Council of Independent Colleges Historic Campus Architecture Project

 

 
Wallace Hall

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Institution Name: Monmouth College
Original/Historic Place Name: Wallace Hall
Location on Campus: 834 E. Broadway St.
Date(s) of Construction:
1909original construction Hewitt, Herbert E.
Designer: Herbert E. Hewitt
Type of Place: Individual building
Style: Beaux-Arts classicism, Colonial revival (Glossary)
Significance: architecture, education
Narrative: see below
References: see below
Materials:
Foundation: limestone
Walls: brick
Roof: metal
 
Function:
ca. 1909auditorium (recital hall)
ca. 2004-present (2006)administration (offices of Academic Dean and President)
ca. 2004-present (2006)classrooms
 

Narrative:
Named for the first president of Monmouth College, the Rev. David Alexander Wallace (1826-1883), Wallace Hall was built on the site of the original college building, "Old Main," which burned in 1907. It was completed in just 15 months due to the extraordinary fundraising efforts of President T.H. McMichael, who persevered in seeing the building constructed despite difficult financial times for the college. Designed by the noted Peoria, Illinois architect Herbert E. Hewitt, the Georgian Revival building originally housed elegant rooms for the college's literary societies on the top floor. Its wood and metal cupola is the signature image for the college and appears on the college logo. The building has received several renovations in recent years, but its exterior remains essentially unchanged.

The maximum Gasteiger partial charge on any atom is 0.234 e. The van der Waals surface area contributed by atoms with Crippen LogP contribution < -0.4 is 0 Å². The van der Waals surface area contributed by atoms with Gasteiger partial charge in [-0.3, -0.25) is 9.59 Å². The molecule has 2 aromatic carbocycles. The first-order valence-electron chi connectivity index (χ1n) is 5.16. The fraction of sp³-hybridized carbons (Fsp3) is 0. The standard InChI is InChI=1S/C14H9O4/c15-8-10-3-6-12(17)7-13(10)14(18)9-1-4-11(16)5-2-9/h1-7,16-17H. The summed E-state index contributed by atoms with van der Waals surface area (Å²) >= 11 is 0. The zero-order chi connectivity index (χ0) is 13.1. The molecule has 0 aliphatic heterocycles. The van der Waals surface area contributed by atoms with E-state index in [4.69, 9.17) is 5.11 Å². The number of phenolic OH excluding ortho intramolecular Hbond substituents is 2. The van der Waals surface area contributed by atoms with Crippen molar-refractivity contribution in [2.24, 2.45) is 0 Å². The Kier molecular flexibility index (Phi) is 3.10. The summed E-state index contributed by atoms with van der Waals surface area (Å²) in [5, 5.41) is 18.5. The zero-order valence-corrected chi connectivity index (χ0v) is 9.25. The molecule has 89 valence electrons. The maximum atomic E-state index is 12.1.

References:

Davenport, F. Garvin. Monmouth College: The First Hundred Years. Cedar Rapids, IA: Torch Press, 1953.

Meyer, Daniel, and Jeffrey D. Rankin. A Thousand Hearts' Devotion: A History of Monmouth College, Monmouth, IL: Monmouth College, 2002.

 

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Last update: November 2006